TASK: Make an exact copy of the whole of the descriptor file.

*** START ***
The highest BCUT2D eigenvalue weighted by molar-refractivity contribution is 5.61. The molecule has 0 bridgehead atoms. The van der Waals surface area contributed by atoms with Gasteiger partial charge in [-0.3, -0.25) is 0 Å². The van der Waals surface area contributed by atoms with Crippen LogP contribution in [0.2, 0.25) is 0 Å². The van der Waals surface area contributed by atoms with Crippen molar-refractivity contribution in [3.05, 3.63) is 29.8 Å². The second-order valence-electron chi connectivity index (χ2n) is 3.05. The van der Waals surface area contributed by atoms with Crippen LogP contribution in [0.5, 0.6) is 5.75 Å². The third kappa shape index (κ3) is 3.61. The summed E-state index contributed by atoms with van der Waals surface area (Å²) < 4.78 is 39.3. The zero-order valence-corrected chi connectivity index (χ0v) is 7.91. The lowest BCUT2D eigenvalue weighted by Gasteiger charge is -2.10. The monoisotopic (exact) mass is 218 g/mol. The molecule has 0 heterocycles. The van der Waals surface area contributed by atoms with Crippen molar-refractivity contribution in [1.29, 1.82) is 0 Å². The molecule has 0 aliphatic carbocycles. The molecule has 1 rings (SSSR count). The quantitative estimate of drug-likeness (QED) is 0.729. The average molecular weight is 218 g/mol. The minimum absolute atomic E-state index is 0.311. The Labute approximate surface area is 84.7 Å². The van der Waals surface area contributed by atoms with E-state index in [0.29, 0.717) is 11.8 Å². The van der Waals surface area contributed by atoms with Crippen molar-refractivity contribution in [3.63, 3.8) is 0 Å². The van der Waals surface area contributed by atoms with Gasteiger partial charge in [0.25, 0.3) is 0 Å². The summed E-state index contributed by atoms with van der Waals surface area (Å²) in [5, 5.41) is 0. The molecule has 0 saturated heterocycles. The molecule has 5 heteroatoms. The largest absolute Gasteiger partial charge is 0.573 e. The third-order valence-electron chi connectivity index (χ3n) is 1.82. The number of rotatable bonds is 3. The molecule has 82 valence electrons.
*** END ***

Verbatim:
The highest BCUT2D eigenvalue weighted by molar-refractivity contribution is 5.61. The molecule has 0 bridgehead atoms. The van der Waals surface area contributed by atoms with Gasteiger partial charge in [-0.3, -0.25) is 0 Å². The van der Waals surface area contributed by atoms with Crippen LogP contribution in [0.2, 0.25) is 0 Å². The van der Waals surface area contributed by atoms with Crippen molar-refractivity contribution in [3.05, 3.63) is 29.8 Å². The second-order valence-electron chi connectivity index (χ2n) is 3.05. The van der Waals surface area contributed by atoms with Crippen LogP contribution in [0.5, 0.6) is 5.75 Å². The third kappa shape index (κ3) is 3.61. The summed E-state index contributed by atoms with van der Waals surface area (Å²) < 4.78 is 39.3. The zero-order valence-corrected chi connectivity index (χ0v) is 7.91. The lowest BCUT2D eigenvalue weighted by Gasteiger charge is -2.10. The monoisotopic (exact) mass is 218 g/mol. The molecule has 0 heterocycles. The van der Waals surface area contributed by atoms with Crippen molar-refractivity contribution in [1.29, 1.82) is 0 Å². The molecule has 0 aliphatic carbocycles. The molecule has 1 rings (SSSR count). The quantitative estimate of drug-likeness (QED) is 0.729. The average molecular weight is 218 g/mol. The minimum absolute atomic E-state index is 0.311. The Labute approximate surface area is 84.7 Å². The van der Waals surface area contributed by atoms with E-state index in [0.29, 0.717) is 11.8 Å². The van der Waals surface area contributed by atoms with Crippen molar-refractivity contribution in [3.63, 3.8) is 0 Å². The van der Waals surface area contributed by atoms with Gasteiger partial charge in [0.25, 0.3) is 0 Å². The summed E-state index contributed by atoms with van der Waals surface area (Å²) in [5, 5.41) is 0. The molecule has 0 saturated heterocycles. The molecule has 5 heteroatoms. The largest absolute Gasteiger partial charge is 0.573 e. The third-order valence-electron chi connectivity index (χ3n) is 1.82. The number of rotatable bonds is 3. The molecule has 82 valence electrons.